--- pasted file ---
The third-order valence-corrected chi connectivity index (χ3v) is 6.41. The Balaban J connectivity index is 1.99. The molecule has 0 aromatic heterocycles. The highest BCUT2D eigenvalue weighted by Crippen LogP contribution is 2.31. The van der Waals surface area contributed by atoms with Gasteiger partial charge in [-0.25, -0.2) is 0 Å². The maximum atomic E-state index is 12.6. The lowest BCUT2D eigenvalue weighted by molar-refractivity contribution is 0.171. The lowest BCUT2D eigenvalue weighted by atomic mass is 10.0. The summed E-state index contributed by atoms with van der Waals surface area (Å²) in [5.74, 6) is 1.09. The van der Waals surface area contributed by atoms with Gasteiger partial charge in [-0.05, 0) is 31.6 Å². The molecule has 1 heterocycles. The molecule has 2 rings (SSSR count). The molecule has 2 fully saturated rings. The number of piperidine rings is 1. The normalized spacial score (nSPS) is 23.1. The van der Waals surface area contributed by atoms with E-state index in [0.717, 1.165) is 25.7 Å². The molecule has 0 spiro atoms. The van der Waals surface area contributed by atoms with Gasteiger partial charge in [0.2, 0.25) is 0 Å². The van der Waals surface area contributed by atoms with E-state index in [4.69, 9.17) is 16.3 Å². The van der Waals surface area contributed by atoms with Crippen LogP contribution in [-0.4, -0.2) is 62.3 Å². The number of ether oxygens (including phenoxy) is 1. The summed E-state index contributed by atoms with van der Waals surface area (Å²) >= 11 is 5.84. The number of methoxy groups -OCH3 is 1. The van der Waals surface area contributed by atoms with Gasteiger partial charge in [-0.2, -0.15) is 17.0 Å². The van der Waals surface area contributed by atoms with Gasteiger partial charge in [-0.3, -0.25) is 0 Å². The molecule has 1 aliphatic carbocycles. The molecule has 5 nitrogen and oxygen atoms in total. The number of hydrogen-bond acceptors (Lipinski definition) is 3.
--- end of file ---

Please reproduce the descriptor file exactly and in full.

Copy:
The third-order valence-corrected chi connectivity index (χ3v) is 6.41. The Balaban J connectivity index is 1.99. The molecule has 0 aromatic heterocycles. The highest BCUT2D eigenvalue weighted by Crippen LogP contribution is 2.31. The van der Waals surface area contributed by atoms with Gasteiger partial charge in [-0.25, -0.2) is 0 Å². The maximum atomic E-state index is 12.6. The lowest BCUT2D eigenvalue weighted by molar-refractivity contribution is 0.171. The lowest BCUT2D eigenvalue weighted by atomic mass is 10.0. The summed E-state index contributed by atoms with van der Waals surface area (Å²) in [5.74, 6) is 1.09. The van der Waals surface area contributed by atoms with Gasteiger partial charge in [-0.05, 0) is 31.6 Å². The molecule has 1 heterocycles. The molecule has 2 rings (SSSR count). The molecule has 2 fully saturated rings. The number of piperidine rings is 1. The normalized spacial score (nSPS) is 23.1. The van der Waals surface area contributed by atoms with E-state index in [0.717, 1.165) is 25.7 Å². The molecule has 0 spiro atoms. The van der Waals surface area contributed by atoms with Gasteiger partial charge in [0.2, 0.25) is 0 Å². The van der Waals surface area contributed by atoms with E-state index in [4.69, 9.17) is 16.3 Å². The van der Waals surface area contributed by atoms with Crippen LogP contribution in [-0.4, -0.2) is 62.3 Å². The number of ether oxygens (including phenoxy) is 1. The summed E-state index contributed by atoms with van der Waals surface area (Å²) >= 11 is 5.84. The number of methoxy groups -OCH3 is 1. The van der Waals surface area contributed by atoms with Gasteiger partial charge in [-0.2, -0.15) is 17.0 Å². The van der Waals surface area contributed by atoms with Gasteiger partial charge in [-0.3, -0.25) is 0 Å². The molecule has 1 aliphatic carbocycles. The molecule has 5 nitrogen and oxygen atoms in total. The number of hydrogen-bond acceptors (Lipinski definition) is 3.